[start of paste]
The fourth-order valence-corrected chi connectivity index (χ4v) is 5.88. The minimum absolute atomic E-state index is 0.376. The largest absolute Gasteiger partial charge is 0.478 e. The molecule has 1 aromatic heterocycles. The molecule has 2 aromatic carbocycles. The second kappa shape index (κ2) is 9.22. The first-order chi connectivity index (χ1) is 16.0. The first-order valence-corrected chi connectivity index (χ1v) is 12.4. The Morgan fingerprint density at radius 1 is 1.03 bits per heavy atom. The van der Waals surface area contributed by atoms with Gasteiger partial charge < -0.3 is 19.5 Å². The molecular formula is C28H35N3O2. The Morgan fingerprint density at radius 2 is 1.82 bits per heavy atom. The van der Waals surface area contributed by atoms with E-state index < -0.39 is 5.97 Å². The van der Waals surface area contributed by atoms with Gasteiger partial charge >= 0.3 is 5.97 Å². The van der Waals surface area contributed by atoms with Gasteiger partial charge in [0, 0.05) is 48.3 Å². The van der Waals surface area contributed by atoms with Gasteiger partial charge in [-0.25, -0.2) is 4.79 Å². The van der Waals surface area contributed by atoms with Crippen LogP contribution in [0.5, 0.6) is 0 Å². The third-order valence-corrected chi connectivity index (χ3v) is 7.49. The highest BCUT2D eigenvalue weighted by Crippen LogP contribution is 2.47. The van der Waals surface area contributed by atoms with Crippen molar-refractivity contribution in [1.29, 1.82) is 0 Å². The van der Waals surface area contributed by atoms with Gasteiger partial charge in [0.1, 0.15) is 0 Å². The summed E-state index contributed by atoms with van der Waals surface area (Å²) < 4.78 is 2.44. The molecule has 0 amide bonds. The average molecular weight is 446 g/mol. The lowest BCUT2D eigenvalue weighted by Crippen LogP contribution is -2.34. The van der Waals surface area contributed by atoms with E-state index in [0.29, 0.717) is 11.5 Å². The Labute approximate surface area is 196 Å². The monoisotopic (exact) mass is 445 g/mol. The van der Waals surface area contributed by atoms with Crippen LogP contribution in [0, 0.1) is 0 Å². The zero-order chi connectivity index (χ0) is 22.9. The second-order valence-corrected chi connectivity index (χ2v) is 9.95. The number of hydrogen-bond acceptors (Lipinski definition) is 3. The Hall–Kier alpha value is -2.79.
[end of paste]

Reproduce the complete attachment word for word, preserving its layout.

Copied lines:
The fourth-order valence-corrected chi connectivity index (χ4v) is 5.88. The minimum absolute atomic E-state index is 0.376. The largest absolute Gasteiger partial charge is 0.478 e. The molecule has 1 aromatic heterocycles. The molecule has 2 aromatic carbocycles. The second kappa shape index (κ2) is 9.22. The first-order chi connectivity index (χ1) is 16.0. The first-order valence-corrected chi connectivity index (χ1v) is 12.4. The Morgan fingerprint density at radius 1 is 1.03 bits per heavy atom. The van der Waals surface area contributed by atoms with Gasteiger partial charge < -0.3 is 19.5 Å². The molecular formula is C28H35N3O2. The Morgan fingerprint density at radius 2 is 1.82 bits per heavy atom. The van der Waals surface area contributed by atoms with E-state index < -0.39 is 5.97 Å². The van der Waals surface area contributed by atoms with Gasteiger partial charge >= 0.3 is 5.97 Å². The van der Waals surface area contributed by atoms with Gasteiger partial charge in [0, 0.05) is 48.3 Å². The van der Waals surface area contributed by atoms with Gasteiger partial charge in [-0.25, -0.2) is 4.79 Å². The van der Waals surface area contributed by atoms with Crippen LogP contribution in [0.5, 0.6) is 0 Å². The third-order valence-corrected chi connectivity index (χ3v) is 7.49. The highest BCUT2D eigenvalue weighted by Crippen LogP contribution is 2.47. The van der Waals surface area contributed by atoms with Crippen molar-refractivity contribution in [1.29, 1.82) is 0 Å². The van der Waals surface area contributed by atoms with Gasteiger partial charge in [0.1, 0.15) is 0 Å². The summed E-state index contributed by atoms with van der Waals surface area (Å²) < 4.78 is 2.44. The molecule has 0 amide bonds. The average molecular weight is 446 g/mol. The lowest BCUT2D eigenvalue weighted by Crippen LogP contribution is -2.34. The van der Waals surface area contributed by atoms with E-state index in [0.29, 0.717) is 11.5 Å². The Labute approximate surface area is 196 Å². The monoisotopic (exact) mass is 445 g/mol. The van der Waals surface area contributed by atoms with Crippen LogP contribution in [0, 0.1) is 0 Å². The zero-order chi connectivity index (χ0) is 22.9. The second-order valence-corrected chi connectivity index (χ2v) is 9.95. The number of hydrogen-bond acceptors (Lipinski definition) is 3. The Hall–Kier alpha value is -2.79.